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Disappearing sea ice could lead to collapse of vital polar food chain

Disappearing sea ice in the Arctic could lead to the collapse of a vital polar food chain, scientists have warned.

New research has shown algae that grow on the underside of the ice are the ultimate food source and can be traced through animals all the way up to the polar bear.

Sky News filmed researchers working on Mijenfjorden in Svalbard for the Arctic Peril documentary.

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Research is showing algae produce a unique chemical called Ice Proxy 25 (IP25), which can be traced through the food chain.

Dr Tom Brown, a marine ecologist at the Scottish Association for Marine Science, said: “You can see the transfer from ice algae to zooplankton.

“You can see that fish are eating the plankton, that seals are eating the fish and that polar bears are eating seals, because IP25 is present all the way to the top of the food chain.”

A polar bear sow and two cubs are seen on the Beaufort Sea coast
Image:IP25 has been found in more than 100 polar bears tested so far

Unpublished results show the chemical has been found in every one of more than 100 polar bears tested so far.

It is also present in 100% of samples taken from bearded, ringed and harp seals, and beluga whales.

The findings underline the importance of sea ice to the Arctic ecosystem.

“To have less sea ice you have less habitat for the ice algae to grow on and overall you have less supply of food from ice algae to the eco-system,” said Dr Brown.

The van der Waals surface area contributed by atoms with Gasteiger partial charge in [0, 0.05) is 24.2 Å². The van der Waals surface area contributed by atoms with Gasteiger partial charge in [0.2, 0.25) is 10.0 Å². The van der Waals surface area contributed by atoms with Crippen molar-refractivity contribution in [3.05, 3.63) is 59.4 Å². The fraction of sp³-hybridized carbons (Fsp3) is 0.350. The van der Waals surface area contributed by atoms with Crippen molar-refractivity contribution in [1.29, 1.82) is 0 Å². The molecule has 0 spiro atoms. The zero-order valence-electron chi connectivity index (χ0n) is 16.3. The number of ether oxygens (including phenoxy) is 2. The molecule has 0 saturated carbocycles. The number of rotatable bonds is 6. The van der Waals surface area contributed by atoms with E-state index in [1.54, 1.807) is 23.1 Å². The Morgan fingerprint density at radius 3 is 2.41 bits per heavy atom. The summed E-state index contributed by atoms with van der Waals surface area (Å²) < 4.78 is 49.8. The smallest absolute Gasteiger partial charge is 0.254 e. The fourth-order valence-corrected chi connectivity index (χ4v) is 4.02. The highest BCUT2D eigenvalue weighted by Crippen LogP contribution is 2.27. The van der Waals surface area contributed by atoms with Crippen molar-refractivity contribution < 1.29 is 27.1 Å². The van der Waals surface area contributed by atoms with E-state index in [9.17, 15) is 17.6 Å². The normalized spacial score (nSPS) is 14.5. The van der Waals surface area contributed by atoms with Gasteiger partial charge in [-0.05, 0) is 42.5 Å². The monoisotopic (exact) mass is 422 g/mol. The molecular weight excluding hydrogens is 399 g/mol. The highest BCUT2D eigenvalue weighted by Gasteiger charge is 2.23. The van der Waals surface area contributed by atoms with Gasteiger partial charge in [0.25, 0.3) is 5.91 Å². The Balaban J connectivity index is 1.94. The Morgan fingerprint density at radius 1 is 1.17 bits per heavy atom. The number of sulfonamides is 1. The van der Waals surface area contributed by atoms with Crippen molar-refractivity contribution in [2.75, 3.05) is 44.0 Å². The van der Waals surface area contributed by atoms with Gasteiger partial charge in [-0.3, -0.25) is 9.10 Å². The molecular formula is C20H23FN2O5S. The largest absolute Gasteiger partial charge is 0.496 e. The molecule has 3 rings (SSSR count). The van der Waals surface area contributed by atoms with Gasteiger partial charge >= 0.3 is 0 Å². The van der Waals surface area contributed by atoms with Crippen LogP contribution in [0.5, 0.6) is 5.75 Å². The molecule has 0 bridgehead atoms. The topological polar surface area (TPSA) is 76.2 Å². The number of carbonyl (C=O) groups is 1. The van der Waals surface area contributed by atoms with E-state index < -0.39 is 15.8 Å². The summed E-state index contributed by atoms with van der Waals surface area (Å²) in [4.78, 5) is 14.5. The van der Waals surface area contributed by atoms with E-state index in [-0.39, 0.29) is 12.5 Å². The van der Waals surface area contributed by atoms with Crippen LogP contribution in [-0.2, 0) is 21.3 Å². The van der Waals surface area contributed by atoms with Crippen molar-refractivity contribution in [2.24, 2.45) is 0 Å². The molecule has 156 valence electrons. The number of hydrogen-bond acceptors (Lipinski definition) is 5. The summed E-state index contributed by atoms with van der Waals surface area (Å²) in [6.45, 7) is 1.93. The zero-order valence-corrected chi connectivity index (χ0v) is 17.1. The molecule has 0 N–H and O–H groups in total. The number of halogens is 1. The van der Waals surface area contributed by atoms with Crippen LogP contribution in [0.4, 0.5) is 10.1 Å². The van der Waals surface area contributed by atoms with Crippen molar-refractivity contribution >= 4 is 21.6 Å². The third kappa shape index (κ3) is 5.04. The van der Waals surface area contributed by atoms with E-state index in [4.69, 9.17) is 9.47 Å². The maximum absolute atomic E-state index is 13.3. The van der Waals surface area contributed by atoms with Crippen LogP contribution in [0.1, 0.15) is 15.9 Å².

The international group of scientists were collaborating in a research project called FAABulous.

They were studying the spring ‘bloom’, the burst of algal growth that occurs as the sun rises after the long Arctic winter.

Ice falls into the sea from an Arctic glacier

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Dr Eva Leu, a marine biologist at Akvaplan-niva in Norway, said the bloom was so important that other organisms were synchronised to take advantage.

“The crucial thing about ice algae is that they are the earliest available food source. There’s no other alternative,” she said.

“If you have an ecosystem that to start with is relying on Arctic sea ice, the question is where are these organisms going if the sea ice is completely gone?”

Mijenfjorden is the only fjord on the Western coast of Svalbard to still freeze in winter, but even there ice is melting earlier in the spring than it used to.

The latest prediction is that the Arctic will be largely ice-free in the summer by 2030.

Dr Brown said: “It’s very important to consider the Arctic as a whole. It is an ecosystem.

“There is a desire to compartmentalise everything and say ‘let’s protect polar bears.’

“Actually you need to protect everything right down to the algae.”

Maximum ice cover in the spring was the lowest on record
Image:Maximum ice cover in the spring was the lowest on record

Arctic Peril follows cold-water swimmer and UN Patron of the Oceans Lewis Pugh on a ‘health-check’ of the polar region.

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He also swims along the ice edge at 82 degrees north to highlight the speed of the melting.

He concludes that there is now runaway climate change in the Arctic.

“It’s the responsibility of our leaders who we have elected to buckle down to understand the science and take steps,” he said

To view the original article from SKY News, please click here.